(* The algorithm used is claimed to have a periodicity of 2 to the power*)
(* 144 or approximately 2.2300745 * 10 to the power 43. The periodicity *)
(* is the number of random numbers that have to be generated before the *)
(* sequence of numbers is exactly repeated.  Further to the above, the  *)
(* algorithm is also claimed to pass ALL the tests for random number    *)
(* generators. Another thing that is claimed for this algorythm is that *)
(* if the first of the 2 seed values is left unaltered, then the        *)
(* periodicity of the sub-sequence that is produced is roughly 10 to    *)
(* the power 30 and there are 900,000,000 such sub-sequences            *)
(* approximately.                                                       *)

END PRandum.

Note - This suite is more than overkill for use in games, being intended for scientific use when originally created. Also, due to the way the main algorithm works, I don’t think it could be converted to NWScript either.


I don’t have it to hand at the office, but yes, albeit over a relatively small sample size since I wasn’t going to get into deep analysis if it wasn’t possible to fix.

The game just does rand() % numSides + 1 , if you’re on linux you can preload a replacement of rand(), which someone did in this thread: Another discussion about RNG and dice roll behavior — Beamdog Forums

That’s a great link, and gives me an in to fix this. Thanks for that!

1 Like


do you have an opinion about PCG (esp. versus xorshift*)

(just curious)

I couldn’t really comment on xorshift* algorithms, I don’t actually have any experience with them.

We’re getting a bit into the weeds, not sure if there’s DMs here, but it might be better there.

In general, when it comes to cryptography, the thing to realize is that the approach of the security programmer is akin to the maker of a mechanical lock: it isn’t about keeping someone out per se. Anyone with enough time can break a lock physically, even if they cannot overcome the mechanism. The approach rather is to maximize the delay to a potential attacker. When the opportunity cost is high enough, drive-by attacks and other intrusions of opportunity move on to softer targets. When you’re the specific target of a directed attack, it comes down to knowing the attacker and having specific and tailored countermeasures, along with not making mistakes in general security.

PCG is generally-effective against several algorithms, especially weak ones, though RSA et al usually have quicker exploits given the inherent backdoor. ed* style cryptology schemes tend to be harder to crack with PCG*

  • there are a lot of caveats here - probably not worth expounding at length OT here, but throw me a message or something if you like.

In the context of NWN, on a proper dedicated machine, RNG is likely not a problem. However, I am running a headless server on a virtual machine, where available entropy is (relatively) low. Normally, a Linux machine uses a combination of sensors on the computer to generate the chaos (unpredictable inputs) to have sufficient entropy. On a virtual machine, the available entropy is generally weak, since these sensors are not usually exposed from the hypervisor. This is very likely the root cause of my problem, but there are things I can do to alleviate this situation, since it’s just using the system-provided randomization.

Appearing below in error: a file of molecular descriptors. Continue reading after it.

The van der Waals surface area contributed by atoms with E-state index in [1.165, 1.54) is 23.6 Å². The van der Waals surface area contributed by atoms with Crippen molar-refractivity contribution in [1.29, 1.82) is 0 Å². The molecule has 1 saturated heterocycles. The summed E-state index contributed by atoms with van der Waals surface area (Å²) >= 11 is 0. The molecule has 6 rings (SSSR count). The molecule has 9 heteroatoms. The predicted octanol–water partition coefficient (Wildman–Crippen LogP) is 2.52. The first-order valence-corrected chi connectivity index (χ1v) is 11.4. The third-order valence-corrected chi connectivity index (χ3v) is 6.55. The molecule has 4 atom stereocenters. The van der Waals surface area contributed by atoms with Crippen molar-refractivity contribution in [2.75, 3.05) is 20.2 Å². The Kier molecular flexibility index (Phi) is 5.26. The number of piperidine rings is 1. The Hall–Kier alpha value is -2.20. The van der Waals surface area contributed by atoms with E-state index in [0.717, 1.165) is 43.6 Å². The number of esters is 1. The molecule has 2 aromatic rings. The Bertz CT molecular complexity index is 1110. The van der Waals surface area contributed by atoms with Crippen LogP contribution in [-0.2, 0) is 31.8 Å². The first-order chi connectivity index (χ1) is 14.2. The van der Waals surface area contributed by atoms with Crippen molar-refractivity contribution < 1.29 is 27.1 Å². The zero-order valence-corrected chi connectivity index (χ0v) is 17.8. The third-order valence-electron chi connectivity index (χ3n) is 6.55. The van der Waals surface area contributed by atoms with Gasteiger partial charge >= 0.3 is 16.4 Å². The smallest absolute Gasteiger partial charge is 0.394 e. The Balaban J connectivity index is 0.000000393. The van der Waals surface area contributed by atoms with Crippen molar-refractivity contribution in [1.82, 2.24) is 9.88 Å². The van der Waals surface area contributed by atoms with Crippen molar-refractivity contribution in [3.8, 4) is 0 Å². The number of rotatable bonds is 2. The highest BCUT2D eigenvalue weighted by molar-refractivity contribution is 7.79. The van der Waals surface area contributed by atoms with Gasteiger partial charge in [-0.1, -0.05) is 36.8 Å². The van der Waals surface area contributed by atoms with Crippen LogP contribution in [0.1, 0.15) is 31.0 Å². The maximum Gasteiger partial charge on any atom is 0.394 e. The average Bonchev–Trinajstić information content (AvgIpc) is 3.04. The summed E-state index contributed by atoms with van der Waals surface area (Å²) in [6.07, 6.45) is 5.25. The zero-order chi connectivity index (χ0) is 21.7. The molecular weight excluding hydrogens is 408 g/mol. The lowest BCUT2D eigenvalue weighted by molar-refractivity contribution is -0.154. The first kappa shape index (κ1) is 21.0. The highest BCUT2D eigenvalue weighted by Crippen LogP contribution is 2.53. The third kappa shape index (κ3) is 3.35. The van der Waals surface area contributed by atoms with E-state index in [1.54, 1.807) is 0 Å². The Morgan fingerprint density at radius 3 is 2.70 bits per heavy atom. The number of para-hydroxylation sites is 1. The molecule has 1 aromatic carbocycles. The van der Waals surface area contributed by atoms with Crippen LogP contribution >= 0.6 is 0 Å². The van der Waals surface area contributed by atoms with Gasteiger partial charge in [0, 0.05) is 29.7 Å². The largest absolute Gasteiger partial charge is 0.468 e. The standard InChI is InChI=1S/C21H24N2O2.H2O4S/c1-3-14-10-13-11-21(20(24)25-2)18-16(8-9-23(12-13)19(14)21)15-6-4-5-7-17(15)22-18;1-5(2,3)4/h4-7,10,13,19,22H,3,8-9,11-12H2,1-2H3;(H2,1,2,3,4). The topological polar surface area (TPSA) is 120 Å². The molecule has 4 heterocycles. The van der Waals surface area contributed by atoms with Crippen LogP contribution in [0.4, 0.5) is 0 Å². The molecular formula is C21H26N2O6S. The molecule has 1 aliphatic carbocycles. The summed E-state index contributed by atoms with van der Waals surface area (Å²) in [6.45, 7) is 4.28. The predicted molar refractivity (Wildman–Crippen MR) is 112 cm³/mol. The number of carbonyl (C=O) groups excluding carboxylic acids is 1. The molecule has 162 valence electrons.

It occurs to me to say this for those that google may lead here with similar issues:

Consider either using Intels Digital Random Number Generator if it is included with your processor, or as software alternatives such as virtio-rng if they are available with your Linux distribution/their packaging streams.

heya, I’m not generally knowledgeable enough in low level pRNG stuff to warrant much discussion,

am not concerned with security either, just RNG for dice rolls and what not. So, more concerned with distribution, periodicity, etc.

currently pleased with an implementation of xorshift64* (subjectively – and in a different game)

uint64_t next()
	x ^= x >> 12;
	x ^= x << 25;
	x ^= x >> 27;

	return x * 2685821657736338717ULL;

void setSeed(uint64_t seed)
	if (seed == 0)
		x = static_cast<uint64_t>(std::chrono::system_clock::now().time_since_epoch().count());
		x = seed;

int generate(int min, int max)
	if (min == max) return min;

	if (min > max) std::swap(min, max);

	return static_cast<int>(next() % static_cast<uint64_t>(max - min + 1)) + min;

As you see, very sparse and fast. PCG is more recent and, from what I’ve read, seems to be roughly equivalent or better in the aspects that id want.

Apparently PCG handles multiple streams better. In fact the more i delve down into it, the better PCG looks for “overall fairness.”

Nwn1/2 came out at a time (roughly) before these fast/fair pRNG algorithms were available …

I don’t know about that; the BOOM sourceport for DOOM ends up with a fairly immaculate probability distribution for its RNG, though if you wanted to nick it, you’d have to adapt it to your specific needs.

1 Like